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Bearing size?
#1
how common are the 3/16 inch bearings on the front?
The quieter you become the more you are able to hear
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#2
I'm not sure, what make and model hubs do you have and is there any information on their website? I know you can find all the technical documents and service manuals on Shimano's and SRAM's sites.
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#3
Before the advent of MTB's, this was the standard and is still used if the axle size is 5/16", if the axle is 3/8" or 10mm, (or sometimes 9mm. on the front) they are probably 1/4", although some bmx's use 7/32".
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#4
I don't know if it helps but it is from like 2000ish and a cheap mountan bike
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#5
(10-22-2010, 07:10 PM)nd456 Wrote:  I don't know if it helps but it is from like 2000ish and a cheap mountan bike

Very likely 10x 3/16" per side, 20 balls in the front wheel.

Rear wheel is likely 9x 1/4" per side, 18 ball in the rear wheel.
Nigel
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#6
Well I took it apart and found that it had bearings in a cage instead of being loose
Weird
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#7
Ye I see you said cheap Mt Bike. I think that to reduce assembly costs caged bearings were used. I found that on one of my recently acquired bikes. I replaced the caged bearings with loose bearings providing a larger rolling surface and less friction.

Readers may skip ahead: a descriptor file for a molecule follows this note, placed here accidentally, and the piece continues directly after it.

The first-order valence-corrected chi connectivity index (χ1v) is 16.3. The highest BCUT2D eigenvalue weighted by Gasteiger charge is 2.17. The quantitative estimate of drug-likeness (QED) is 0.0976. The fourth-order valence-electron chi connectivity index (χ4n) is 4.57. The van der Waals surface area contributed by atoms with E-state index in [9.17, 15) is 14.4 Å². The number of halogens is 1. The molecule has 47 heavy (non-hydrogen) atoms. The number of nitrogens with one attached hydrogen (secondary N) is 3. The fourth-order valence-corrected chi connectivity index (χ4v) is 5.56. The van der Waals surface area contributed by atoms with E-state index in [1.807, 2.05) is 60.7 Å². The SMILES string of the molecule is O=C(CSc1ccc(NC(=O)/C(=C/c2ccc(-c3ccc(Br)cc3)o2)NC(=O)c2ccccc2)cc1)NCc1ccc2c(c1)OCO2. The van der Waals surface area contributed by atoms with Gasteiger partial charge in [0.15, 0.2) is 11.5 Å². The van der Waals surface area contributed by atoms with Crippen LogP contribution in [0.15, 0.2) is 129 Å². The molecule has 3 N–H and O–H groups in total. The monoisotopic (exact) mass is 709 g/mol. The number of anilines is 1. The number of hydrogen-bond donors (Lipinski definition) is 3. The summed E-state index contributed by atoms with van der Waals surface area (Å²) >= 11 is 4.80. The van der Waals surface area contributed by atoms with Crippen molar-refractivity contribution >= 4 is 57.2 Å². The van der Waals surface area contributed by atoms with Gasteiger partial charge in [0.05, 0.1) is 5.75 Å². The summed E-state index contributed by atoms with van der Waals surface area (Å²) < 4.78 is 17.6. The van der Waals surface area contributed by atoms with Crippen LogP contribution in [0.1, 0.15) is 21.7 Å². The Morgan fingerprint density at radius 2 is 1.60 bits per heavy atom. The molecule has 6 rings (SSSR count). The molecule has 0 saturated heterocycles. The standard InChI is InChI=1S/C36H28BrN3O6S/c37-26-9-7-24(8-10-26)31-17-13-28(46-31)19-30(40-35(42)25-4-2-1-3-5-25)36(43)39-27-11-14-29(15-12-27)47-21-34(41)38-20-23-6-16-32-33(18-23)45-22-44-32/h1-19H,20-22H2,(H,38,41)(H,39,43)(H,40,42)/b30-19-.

Bike stores have a bearing gauge, find the appropriate size and replace with loose bearings. Use lots of grease to hold bearings in place while you reassemble.
Never Give Up!!!
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#8
(10-27-2010, 02:17 AM)GeorgeET Wrote:  . . . Bike stores have a bearing gauge, find the appropriate size and replace with loose bearings. Use lots of grease to hold bearings in place while you reassemble.

Hardware store too! Last time I went to a bike shop for bearings, they didn't have the size I needed and said, ". . . just go next door to the hardware. That's where we get ours."

Turns out the hardware store was cheaper too. Smile

Steve
Junkyard Tools rescued from the junkyard!
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#9
Now thats interesting I'll have to check. I get lots of nuts, bolts and o-rings in the hardware store.

Bikes use so many different threads I tried to get axle nuts and could not find the right thread.Than I went to bikerowave a do it yourself shop with boxes of old parts. Could not find right axle nuts in a whole box of them. WOW.

Also seal and bearing stores are becoming rare, I could not find one locally.Ye if it breaks throw it away. shees...
Never Give Up!!!
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#10
thanks guys i got it back together and it works great i left the cage because it's my crap bike
The quieter you become the more you are able to hear
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#11
Cage bearings are crap and will pit out your races. whenever you find these, instantly get rid of. Bearing stores are way more dependable than a bike shop. But like you say, if there even found. Bike shops carry only certain bearing, loose, sealed, sizes. Good luck. Luck of the draw. Theres a great tool called a thread gauge. Takes the guessing game out of trying to figure out what thread your dealing with. Some hardware stores carry them. SOME hardware stores.
GO RIDE...
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